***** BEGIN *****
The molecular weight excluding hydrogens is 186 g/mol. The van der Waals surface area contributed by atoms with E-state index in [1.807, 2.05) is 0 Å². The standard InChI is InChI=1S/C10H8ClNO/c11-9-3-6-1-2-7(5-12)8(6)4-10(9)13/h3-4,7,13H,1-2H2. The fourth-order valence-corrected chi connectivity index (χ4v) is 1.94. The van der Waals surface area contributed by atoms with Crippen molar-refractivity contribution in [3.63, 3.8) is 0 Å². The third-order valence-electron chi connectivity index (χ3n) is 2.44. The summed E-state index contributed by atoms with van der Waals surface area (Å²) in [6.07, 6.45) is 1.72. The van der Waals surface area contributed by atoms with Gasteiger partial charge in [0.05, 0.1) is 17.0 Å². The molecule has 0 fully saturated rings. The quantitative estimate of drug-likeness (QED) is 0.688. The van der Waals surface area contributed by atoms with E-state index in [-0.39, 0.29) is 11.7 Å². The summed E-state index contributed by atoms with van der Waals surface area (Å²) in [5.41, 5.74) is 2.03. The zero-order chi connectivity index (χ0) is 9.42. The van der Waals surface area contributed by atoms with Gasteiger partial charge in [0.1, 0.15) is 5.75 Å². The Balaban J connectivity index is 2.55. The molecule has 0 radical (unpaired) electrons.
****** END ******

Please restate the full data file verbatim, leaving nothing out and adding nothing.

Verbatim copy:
The molecular weight excluding hydrogens is 186 g/mol. The van der Waals surface area contributed by atoms with E-state index in [1.807, 2.05) is 0 Å². The standard InChI is InChI=1S/C10H8ClNO/c11-9-3-6-1-2-7(5-12)8(6)4-10(9)13/h3-4,7,13H,1-2H2. The fourth-order valence-corrected chi connectivity index (χ4v) is 1.94. The van der Waals surface area contributed by atoms with Crippen molar-refractivity contribution in [3.63, 3.8) is 0 Å². The third-order valence-electron chi connectivity index (χ3n) is 2.44. The summed E-state index contributed by atoms with van der Waals surface area (Å²) in [6.07, 6.45) is 1.72. The van der Waals surface area contributed by atoms with Gasteiger partial charge in [0.05, 0.1) is 17.0 Å². The molecule has 0 fully saturated rings. The quantitative estimate of drug-likeness (QED) is 0.688. The van der Waals surface area contributed by atoms with E-state index in [-0.39, 0.29) is 11.7 Å². The summed E-state index contributed by atoms with van der Waals surface area (Å²) in [5.41, 5.74) is 2.03. The zero-order chi connectivity index (χ0) is 9.42. The van der Waals surface area contributed by atoms with Gasteiger partial charge in [0.1, 0.15) is 5.75 Å². The Balaban J connectivity index is 2.55. The molecule has 0 radical (unpaired) electrons.